The Liberal Democrats are braced for the loss of hundreds of town hall seats on Thursday as voters take revenge for their decision to go into government with the Conservatives, party sources acknowledged yesterday.
They fear they could lose control of several major councils, including Nick Clegg's home city of Sheffield, in the biggest test of public opinion since the Coalition's creation almost a year ago.
Among other Lib Dem authorities that could fall are Bristol, Portsmouth, Hull, Newcastle, Stockport and Chesterfield, threatening the party with its worst local election performance for more than 20 years.
The Tories are also prepared for the loss of up to 1,100 seats, because they are defending councils fought on a previous high-water mark four years ago when they took advantage of Tony Blair's unpopularity.
Labour is aiming to make 600 gains, although some analysts claim the party could pick up twice that number as they regain the backing of previous supporters who had defected to the Lib Dems. But the main focus will be on Mr Clegg's party, which is defending 1,800 seats, nearly half of its councillor base. Its problems are reflected by the fact that it is fielding four per cent fewer candidates than in the same seats in 2007.
The party has performed more strongly in local elections than its opinion poll ratings imply, but Lib Dem sources admit they expect to lose one-quarter of the seats they are defending, or some 450 councillors. One said: "There's no denying that we're going to take a hit – we will struggle."
Even if the party wins 16 per cent support – five points higher than its average national poll performance – that would still be its worst showing since shortly after its creation in 1988.
Although the Tories are the main challengers in three-quarters of the Lib Dem seats, Labour is expected to make the most eye-catching gains.
One of its top targets is Sheffield, where the Lib Dems run a minority administration – Labour needs to make just five gains for overall control.
Ed Miliband's party is also attempting to win back two previous strongholds – Newcastle, where it needs to make six gains to take overall control of the city council, and Hull, where it has to make seven gains. Labour also has a fighting chance of retaking Chesterfield, where it needs to make 13 gains from the Lib Dems.
Meanwhile the party is under attack from its Tory coalition partners in St Albans, Winchester and Lewes.
Many Lib Dem incumbents are inevitably fighting highly parochial campaigns, portraying themselves as powerless to resist the cuts on council budgets being imposed by central Government.
The Liberal Democrats run 23 councils after years of building up their local government base. Losing control of several of these, as well as hundreds of councillors, would have a damaging knock-on effect on the party activist base vital for the next general election.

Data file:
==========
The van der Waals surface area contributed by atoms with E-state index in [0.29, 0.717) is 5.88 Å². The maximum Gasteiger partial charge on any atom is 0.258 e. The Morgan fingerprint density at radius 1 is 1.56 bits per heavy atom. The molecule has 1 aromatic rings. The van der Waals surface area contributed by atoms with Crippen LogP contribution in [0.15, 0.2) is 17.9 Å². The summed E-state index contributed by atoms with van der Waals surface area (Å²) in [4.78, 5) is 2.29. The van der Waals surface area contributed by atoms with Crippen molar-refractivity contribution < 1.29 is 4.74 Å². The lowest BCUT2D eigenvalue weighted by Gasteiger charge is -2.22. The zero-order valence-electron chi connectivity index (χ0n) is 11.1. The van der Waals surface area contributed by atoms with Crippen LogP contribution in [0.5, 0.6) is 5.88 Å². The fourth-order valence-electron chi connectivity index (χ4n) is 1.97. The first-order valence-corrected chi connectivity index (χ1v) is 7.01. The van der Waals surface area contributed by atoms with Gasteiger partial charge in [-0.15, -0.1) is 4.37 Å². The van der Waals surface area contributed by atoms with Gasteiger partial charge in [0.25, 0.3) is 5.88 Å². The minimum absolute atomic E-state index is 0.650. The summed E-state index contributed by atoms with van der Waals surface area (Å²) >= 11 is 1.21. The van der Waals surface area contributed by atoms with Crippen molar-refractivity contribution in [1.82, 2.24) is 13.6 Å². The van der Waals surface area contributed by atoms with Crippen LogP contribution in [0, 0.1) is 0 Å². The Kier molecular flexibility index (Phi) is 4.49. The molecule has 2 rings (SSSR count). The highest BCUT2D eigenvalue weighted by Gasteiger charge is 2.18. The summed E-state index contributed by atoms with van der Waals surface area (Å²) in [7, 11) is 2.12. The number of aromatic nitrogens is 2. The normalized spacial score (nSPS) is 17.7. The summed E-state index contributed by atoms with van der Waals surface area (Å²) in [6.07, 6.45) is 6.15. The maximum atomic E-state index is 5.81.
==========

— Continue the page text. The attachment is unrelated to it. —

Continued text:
Lib Dem aides insist the party will begin to recover support within the next year and point to several councils – including Ashfield in Notts, South Gloucestershire and Bath and North East Somerset – where they believe they can make gains next week. They also hope to raise morale by performing strongly in the parliamentary by-election being contested on Thursday in Leicester South, following the resignation of its Labour MP to stand as the city's mayor.
While Labour will certainly emerge as the main winner in the town hall contests, it needs to demonstrate revival in all parts of the country to prove it is recovering under Mr Miliband. It will want to regain Wolverhampton and North Warwickshire, and to perform strongly in Birmingham (currently run by a Tory-Lib Dem coalition) to show it is reviving in the West Midlands.
The importance of the East Midlands battleground will be demonstrated today by a visit by Mr Miliband to the region. He will attempt to win over disillusioned Liberal Democrats by accusing Mr Clegg of betraying them by acting as the junior partner in a Tory-led administration. Such councils as Bristol, Dover, Gravesham, Harlow, Norwich, Crawley and Ipswich are also in Labour's sights to demonstrate it is capable of improving on recent dismal showings in the south and East Anglia. Labour is fielding more candidates in previously unpromising parts of the country, contesting 65 per cent of seats in the South-east, compared with less than half four years ago.
The Tories privately predict they could lose up to 1,100 seats, and control of 35 of the 150 authorities they currently run, arguing that governing parties always struggle to energise their supporters during mid-term elections. Almost 9,500 English council seats will be contested this week, the largest number in the electoral cycle, with the Tories defending 5,024, Labour 1,614 and the Lib Dems 1,862.Reuse content